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I’ve come to praise myself on my admirable barefoot agility around Lego on the floor.

Last week, I finished knitting booties for my boys, which they will receive for Christmas. I also finished my moms’ birthday gift, the pictures of which I will post in a few weeks, after I present it to her. And lastly, I decided to take on a quick project for myself. After all, I was feeling under the weather and needed some cheering up.

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I used beautiful kettle-dyed Peruvian wool from my stash to whip up these boot cuffs, and now, I’m looking forward once again to the return of the cooler weather.

Speaking of weather, Toronto has been basking in the return of the summer, but with warm golden foliage. I finally felt well enough on Sunday to get out with my family to enjoy the beautiful scenery.

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Indian Summer. I have always loved that name for this particular time of autumn. In Russian, it’s known as Butterfly Summer. I haven’t spotted very many butterflies over the past week, but I have seen many dragonflies, including this busy lady hovering above the pond in the backyard of my parents-in-law.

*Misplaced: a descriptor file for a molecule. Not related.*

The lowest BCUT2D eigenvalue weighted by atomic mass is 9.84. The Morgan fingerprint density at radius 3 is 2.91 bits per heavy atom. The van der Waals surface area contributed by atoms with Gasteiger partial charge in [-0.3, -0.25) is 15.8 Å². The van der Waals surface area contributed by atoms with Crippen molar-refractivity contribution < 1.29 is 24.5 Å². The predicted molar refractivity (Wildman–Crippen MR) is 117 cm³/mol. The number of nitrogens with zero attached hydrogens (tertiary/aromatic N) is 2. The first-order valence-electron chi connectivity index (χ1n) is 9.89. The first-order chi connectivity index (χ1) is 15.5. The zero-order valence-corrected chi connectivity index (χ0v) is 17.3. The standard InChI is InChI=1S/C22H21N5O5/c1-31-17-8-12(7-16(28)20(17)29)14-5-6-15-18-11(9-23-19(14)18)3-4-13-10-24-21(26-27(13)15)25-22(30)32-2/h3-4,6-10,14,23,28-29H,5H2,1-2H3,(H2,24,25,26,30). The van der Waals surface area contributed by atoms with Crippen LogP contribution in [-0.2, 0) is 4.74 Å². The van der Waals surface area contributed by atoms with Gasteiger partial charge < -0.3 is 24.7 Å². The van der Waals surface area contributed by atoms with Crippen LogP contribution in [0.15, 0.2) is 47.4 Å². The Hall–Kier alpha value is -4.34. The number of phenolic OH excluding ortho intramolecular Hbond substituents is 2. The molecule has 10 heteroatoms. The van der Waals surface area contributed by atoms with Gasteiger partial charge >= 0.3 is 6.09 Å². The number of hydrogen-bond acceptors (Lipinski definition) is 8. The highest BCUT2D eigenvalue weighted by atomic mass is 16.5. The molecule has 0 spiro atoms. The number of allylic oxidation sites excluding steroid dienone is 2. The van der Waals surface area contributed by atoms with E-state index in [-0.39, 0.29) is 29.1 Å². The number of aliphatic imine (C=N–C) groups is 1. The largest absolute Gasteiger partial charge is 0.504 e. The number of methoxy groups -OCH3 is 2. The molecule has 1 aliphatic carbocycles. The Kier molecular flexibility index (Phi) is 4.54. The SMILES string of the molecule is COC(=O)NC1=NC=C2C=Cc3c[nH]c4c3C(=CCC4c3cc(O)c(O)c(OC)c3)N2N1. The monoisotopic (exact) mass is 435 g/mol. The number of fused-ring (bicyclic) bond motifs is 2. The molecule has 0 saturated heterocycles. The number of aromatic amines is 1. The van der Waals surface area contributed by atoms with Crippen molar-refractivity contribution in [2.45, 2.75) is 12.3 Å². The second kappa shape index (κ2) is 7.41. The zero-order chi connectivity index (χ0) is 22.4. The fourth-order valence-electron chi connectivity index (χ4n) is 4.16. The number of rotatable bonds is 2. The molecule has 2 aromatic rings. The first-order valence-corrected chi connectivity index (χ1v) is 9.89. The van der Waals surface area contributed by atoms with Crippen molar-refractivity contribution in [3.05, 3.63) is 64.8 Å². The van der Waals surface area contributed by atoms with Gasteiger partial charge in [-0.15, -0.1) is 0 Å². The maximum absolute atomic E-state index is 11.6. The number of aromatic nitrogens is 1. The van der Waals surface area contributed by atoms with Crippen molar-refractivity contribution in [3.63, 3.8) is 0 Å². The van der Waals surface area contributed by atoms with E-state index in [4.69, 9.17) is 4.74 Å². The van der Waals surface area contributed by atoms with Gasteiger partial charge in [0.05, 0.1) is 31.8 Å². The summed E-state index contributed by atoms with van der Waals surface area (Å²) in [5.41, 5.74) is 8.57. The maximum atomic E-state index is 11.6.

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Do you see it, right in the middle of the photo above? It was zooming around and wouldn’t stop to rest and take a breather, or pose for a photo.

Who said it’s the spring season that makes people walk a bit faster, with renewed enthusiasm? In the warm golden days of late September, everyone is preparing the harvest for the inevitable colder days… Just ask the raccoon neighbour that was recently evicted from our shed, where it laid out a cozy — and smelly — home for itself, right above our garbage and recycling bins.

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Do you see how many acorns that busy squirrel is carrying in its mouth? Isn’t it amazing how nature adapts to the changes all around? Even squirrels, with their Vata energy, take naps from time to time, as I have seen one squirrel do recently in our backyard. I’ll take that as a sign that it’s more than okay for us to make time to rest during this busy season, in-between tending to our turf.